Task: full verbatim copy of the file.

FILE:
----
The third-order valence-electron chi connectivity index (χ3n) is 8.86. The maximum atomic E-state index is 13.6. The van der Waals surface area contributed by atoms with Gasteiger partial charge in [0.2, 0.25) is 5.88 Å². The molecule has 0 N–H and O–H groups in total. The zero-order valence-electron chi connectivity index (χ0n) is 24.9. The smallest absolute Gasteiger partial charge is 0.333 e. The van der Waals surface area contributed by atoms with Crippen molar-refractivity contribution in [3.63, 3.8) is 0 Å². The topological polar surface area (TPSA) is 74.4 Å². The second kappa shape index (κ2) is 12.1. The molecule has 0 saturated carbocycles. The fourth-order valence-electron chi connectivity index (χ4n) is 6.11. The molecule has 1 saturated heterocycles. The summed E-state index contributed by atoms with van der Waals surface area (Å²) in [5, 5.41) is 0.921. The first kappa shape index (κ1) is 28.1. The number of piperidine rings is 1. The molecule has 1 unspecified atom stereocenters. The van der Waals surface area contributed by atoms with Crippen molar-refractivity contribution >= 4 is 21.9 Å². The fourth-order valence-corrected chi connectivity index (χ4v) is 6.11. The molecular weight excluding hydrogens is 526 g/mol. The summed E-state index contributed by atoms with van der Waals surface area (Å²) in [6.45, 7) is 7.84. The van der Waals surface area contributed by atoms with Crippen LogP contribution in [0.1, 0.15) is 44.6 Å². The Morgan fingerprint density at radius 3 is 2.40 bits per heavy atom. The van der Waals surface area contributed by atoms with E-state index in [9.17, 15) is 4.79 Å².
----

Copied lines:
The third-order valence-electron chi connectivity index (χ3n) is 8.86. The maximum atomic E-state index is 13.6. The van der Waals surface area contributed by atoms with Gasteiger partial charge in [0.2, 0.25) is 5.88 Å². The molecule has 0 N–H and O–H groups in total. The zero-order valence-electron chi connectivity index (χ0n) is 24.9. The smallest absolute Gasteiger partial charge is 0.333 e. The van der Waals surface area contributed by atoms with Crippen molar-refractivity contribution in [3.63, 3.8) is 0 Å². The topological polar surface area (TPSA) is 74.4 Å². The second kappa shape index (κ2) is 12.1. The molecule has 0 saturated carbocycles. The fourth-order valence-electron chi connectivity index (χ4n) is 6.11. The molecule has 1 saturated heterocycles. The summed E-state index contributed by atoms with van der Waals surface area (Å²) in [5, 5.41) is 0.921. The first kappa shape index (κ1) is 28.1. The number of piperidine rings is 1. The molecule has 1 unspecified atom stereocenters. The van der Waals surface area contributed by atoms with Crippen molar-refractivity contribution >= 4 is 21.9 Å². The fourth-order valence-corrected chi connectivity index (χ4v) is 6.11. The molecular weight excluding hydrogens is 526 g/mol. The summed E-state index contributed by atoms with van der Waals surface area (Å²) in [6.45, 7) is 7.84. The van der Waals surface area contributed by atoms with Crippen LogP contribution in [0.1, 0.15) is 44.6 Å². The Morgan fingerprint density at radius 3 is 2.40 bits per heavy atom. The van der Waals surface area contributed by atoms with E-state index in [9.17, 15) is 4.79 Å².